I’m not a girl. I don’t want to be a girl. It doesn’t feel right. I can’t pretend I’m a girl. I hate being a girl. I can’t pretend I’m happy. I don’t want to grow up unless I can be a boy. I want to wear boy’s clothes and play baseball. I want a boy’s name and a crew cut.
I want to be like my Dad. Not like my mother. Not like my grandmother. I don’t want to grow up and be a wife or a mother. If I could, I would turn myself into a boy.
I see myself at school, the kid with the cooties. I don’t play at recess. I don’t have friends. I daydream about being a boy. I develop serial crushes. They are all on women. Teachers, student teachers, baby sitters, girls who are a few years older than me. When I fantasize about them I am always a boy.
The Board of Education requires me to wear a dress to school. When I get home I change into the least undesirable pants and tops in my dresser. I pretend they are boy’s clothes, even though they are not quite right. I look at myself and try as hard as I can to see a boy.
I refuse to go to gymnastics or take dance. I avoid thinking about what it means. I lie and tell people I know I’m a girl, I’m a tomboy, I don’t want to be a boy, I just like boy stuff. I don’t believe it; I know they need to hear it. I hold out hope that one day I will turn into a boy.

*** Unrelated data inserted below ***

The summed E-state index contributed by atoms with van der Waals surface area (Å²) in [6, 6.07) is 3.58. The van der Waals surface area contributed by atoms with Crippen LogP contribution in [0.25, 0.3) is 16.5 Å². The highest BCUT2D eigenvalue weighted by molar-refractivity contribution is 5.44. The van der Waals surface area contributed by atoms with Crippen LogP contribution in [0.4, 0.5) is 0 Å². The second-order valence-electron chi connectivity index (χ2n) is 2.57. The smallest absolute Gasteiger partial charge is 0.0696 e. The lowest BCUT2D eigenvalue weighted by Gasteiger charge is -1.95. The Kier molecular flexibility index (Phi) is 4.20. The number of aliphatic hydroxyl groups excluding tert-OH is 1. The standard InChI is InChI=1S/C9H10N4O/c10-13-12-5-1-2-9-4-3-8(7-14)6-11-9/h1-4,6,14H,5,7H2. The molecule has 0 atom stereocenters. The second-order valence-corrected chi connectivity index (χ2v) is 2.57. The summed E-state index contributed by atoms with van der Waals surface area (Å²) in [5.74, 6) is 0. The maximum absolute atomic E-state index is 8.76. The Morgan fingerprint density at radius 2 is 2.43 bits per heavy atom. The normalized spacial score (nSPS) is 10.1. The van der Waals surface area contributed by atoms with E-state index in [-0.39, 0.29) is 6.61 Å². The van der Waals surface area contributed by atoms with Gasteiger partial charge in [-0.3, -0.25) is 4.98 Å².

I learn to live with the dichotomy by not examining it. It is too painful to admit the truth. I develop an intricate set of diversions and defenses. I avoid mirrors and reflective surfaces. I stuff my feelings down by overeating. I hide behind my weight. I refuse to wear anything pink or paisley or lacy. Mostly, I duck into fantasy. I wait childhood out. I find ways to manage.
I read The Hardy Boys and watch the Mets on Channel 9. In reality, that is as close as I get to being a boy. It is not close enough. I long for everything that I am not allowed to have. It is unfair. I throw tantrums.
I convince myself I will deal with “it” when I go away to college, after I come out, after I finish my thesis, when I get a job, when I find someone who loves me, when I start therapy, after I switch therapists.
I kept procrastinating. I kept finding ways to get through they day. It took a long time to find the words.
I can not reconcile myself with being a woman; I do not want to reinvent myself as a man. I can not turn the clock back and become a boy. I am what I am. I live a butch life. I am transgender at heart. For a long time, I was unable to complete the loop. I short circuited my thoughts each time I came close.
I am trying to listen to that child without hushing him, without telling him to grow up, be realistic, accept his fate. I can not make up for my lost boyhood. I can not wave the pain away. I can only tell him that I am sorry that I made him wait for so long.